Thus, it is not necessary to make a connection to the device and multiple clients can listen to the broadcast data at the same time.

Blue Maestro used to make the details of the protocol available in a document named “Temperature & Humidity Sensor API and Command Guide 2.4” but I can’t seem to find it anywhere on their site anymore. Fortunately, I downloaded it when it was available and you might find it somewhere on the Internet. A with only a little bit of package sniffing it's pretty easy to figure out.

I found psyciknz' repo on Github. This repository contains a bunch of Python scripts. Among them a script that performs BLE scanning using the Bluez Python package and looks for Blue Maestro broadcast advertisements and extracts all data fields.

I did need to make a couple of tweaks and fixes for the script to work as I wanted, but many thanks to psyciknz for making the initial work available. 🙇‍♂️

My current code is available on GitHub here: Note that the config.json file is encrypted using git-crypt (since it contains my MQTT broker credentials) so should make your own config file – the format is documented in the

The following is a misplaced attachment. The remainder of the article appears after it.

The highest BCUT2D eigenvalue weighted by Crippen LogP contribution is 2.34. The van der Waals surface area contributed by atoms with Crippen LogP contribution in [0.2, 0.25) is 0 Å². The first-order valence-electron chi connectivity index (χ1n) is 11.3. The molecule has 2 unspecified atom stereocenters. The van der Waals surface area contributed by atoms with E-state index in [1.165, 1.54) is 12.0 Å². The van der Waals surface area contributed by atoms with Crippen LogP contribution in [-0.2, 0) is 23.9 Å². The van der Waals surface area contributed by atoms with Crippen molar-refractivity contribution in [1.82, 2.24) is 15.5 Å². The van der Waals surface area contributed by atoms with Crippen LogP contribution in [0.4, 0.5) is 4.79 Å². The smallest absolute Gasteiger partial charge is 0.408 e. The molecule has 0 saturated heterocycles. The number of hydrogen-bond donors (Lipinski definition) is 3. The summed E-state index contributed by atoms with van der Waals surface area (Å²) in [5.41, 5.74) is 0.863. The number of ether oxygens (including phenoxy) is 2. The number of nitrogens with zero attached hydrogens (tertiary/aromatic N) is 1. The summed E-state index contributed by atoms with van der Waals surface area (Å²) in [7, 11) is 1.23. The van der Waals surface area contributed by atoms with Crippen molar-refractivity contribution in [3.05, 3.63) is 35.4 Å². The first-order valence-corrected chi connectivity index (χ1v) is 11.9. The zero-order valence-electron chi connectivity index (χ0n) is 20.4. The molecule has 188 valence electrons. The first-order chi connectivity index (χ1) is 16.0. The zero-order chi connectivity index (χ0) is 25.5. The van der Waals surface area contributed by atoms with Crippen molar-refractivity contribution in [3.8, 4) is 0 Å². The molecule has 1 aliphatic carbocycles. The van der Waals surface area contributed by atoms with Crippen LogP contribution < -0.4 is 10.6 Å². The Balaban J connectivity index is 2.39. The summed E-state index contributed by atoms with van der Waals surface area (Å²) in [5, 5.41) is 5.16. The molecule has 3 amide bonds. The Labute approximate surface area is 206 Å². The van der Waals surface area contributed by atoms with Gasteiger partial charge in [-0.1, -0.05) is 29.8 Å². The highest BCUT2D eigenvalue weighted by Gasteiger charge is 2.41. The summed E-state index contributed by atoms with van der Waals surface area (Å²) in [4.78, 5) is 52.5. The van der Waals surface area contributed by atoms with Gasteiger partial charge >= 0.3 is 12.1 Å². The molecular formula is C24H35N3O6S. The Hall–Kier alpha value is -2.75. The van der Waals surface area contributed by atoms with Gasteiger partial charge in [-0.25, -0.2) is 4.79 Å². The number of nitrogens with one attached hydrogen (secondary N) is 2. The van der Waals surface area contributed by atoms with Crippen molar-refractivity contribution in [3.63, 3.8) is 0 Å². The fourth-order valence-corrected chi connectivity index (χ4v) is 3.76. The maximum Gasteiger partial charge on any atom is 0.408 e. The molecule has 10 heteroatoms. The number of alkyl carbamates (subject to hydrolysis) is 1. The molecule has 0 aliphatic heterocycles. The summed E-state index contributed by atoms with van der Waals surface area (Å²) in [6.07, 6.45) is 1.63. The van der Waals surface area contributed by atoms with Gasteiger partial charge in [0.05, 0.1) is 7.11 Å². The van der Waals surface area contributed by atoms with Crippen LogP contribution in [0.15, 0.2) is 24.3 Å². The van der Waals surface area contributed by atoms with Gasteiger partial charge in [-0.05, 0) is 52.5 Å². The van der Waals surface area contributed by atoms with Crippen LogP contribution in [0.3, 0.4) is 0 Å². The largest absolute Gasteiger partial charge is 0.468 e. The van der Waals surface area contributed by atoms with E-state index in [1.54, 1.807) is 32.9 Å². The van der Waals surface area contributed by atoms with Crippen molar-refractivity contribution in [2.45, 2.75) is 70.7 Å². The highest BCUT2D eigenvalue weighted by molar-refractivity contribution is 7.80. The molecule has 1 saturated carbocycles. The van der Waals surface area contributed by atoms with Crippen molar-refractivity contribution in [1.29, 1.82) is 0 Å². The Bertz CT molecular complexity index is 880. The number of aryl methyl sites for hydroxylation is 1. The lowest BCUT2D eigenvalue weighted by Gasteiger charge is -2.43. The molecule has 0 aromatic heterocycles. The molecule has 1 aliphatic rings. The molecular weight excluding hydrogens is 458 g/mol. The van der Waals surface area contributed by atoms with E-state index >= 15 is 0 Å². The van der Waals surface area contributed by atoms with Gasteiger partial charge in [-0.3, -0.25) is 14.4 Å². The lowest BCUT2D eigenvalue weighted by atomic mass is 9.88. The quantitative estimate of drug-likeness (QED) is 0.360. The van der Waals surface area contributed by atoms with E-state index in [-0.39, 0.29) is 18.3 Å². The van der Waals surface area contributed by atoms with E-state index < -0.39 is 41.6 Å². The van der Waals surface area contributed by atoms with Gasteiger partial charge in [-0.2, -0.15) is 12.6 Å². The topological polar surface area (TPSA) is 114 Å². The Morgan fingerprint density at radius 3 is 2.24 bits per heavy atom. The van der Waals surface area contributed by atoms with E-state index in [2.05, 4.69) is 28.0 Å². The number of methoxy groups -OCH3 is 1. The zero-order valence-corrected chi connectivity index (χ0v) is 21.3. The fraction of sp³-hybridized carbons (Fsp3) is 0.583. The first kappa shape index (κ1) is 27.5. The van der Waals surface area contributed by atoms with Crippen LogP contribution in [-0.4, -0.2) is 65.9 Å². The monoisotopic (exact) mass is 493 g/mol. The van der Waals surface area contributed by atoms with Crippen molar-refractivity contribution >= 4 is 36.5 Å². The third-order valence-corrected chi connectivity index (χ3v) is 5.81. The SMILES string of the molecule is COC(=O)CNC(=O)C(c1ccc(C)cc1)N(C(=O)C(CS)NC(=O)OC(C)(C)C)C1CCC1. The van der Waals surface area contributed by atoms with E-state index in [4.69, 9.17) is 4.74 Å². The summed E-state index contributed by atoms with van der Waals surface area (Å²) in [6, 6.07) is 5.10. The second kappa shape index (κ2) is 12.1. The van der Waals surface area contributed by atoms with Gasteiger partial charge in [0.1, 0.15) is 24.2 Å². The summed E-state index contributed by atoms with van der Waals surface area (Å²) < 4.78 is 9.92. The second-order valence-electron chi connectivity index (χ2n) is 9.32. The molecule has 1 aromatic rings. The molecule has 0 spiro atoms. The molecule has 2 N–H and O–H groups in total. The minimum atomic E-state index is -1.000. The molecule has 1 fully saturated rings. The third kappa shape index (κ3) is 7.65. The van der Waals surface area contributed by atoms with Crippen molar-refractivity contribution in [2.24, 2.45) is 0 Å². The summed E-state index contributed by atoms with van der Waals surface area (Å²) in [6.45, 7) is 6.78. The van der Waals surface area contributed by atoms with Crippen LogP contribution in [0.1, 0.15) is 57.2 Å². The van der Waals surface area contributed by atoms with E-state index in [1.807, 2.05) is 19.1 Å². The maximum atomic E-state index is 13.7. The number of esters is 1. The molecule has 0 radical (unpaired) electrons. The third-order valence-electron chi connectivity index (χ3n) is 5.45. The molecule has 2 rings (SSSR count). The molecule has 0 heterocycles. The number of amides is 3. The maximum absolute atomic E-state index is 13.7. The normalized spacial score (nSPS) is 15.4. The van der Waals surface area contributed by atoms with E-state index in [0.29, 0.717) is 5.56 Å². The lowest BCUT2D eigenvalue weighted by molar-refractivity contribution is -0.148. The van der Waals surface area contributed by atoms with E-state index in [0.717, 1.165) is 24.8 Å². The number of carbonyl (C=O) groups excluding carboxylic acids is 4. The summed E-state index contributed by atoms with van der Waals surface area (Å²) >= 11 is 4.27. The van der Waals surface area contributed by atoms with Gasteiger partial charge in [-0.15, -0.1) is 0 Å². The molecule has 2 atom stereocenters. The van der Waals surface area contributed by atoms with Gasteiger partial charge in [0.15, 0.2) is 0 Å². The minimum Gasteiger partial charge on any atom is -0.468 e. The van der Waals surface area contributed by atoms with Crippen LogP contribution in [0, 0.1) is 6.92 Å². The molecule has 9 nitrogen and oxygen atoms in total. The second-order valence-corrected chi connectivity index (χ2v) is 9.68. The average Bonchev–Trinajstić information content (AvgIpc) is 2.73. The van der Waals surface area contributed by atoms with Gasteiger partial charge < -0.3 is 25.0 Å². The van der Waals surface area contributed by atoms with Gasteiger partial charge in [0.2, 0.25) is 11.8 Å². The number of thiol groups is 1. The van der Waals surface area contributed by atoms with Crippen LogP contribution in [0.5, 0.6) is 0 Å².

I have made the following changes:

  • Changes to the MQTT (using the paho-mqtt Python package) handling:
    • I don’t like sending any IoT data in plain text so the MQTT connection now uses TLS and username/password credentials. (I use the CloudMQTT broker.)
    • Instead of using the Homie format, I publish the raw values to individual MQTT topics specified in the configuration file
    • A single connection with a background network loop is now used
  • The config file parsing needed a little tweaking
  • Likewise for the logging
  • I removed most of the debug print and log statements since I didn’t want the system logs flooded
  • Removed all the files I didn’t need (yes, I didn’t need to keep the BlueTooth directory but I already entered that path in a bunch of scripts so…)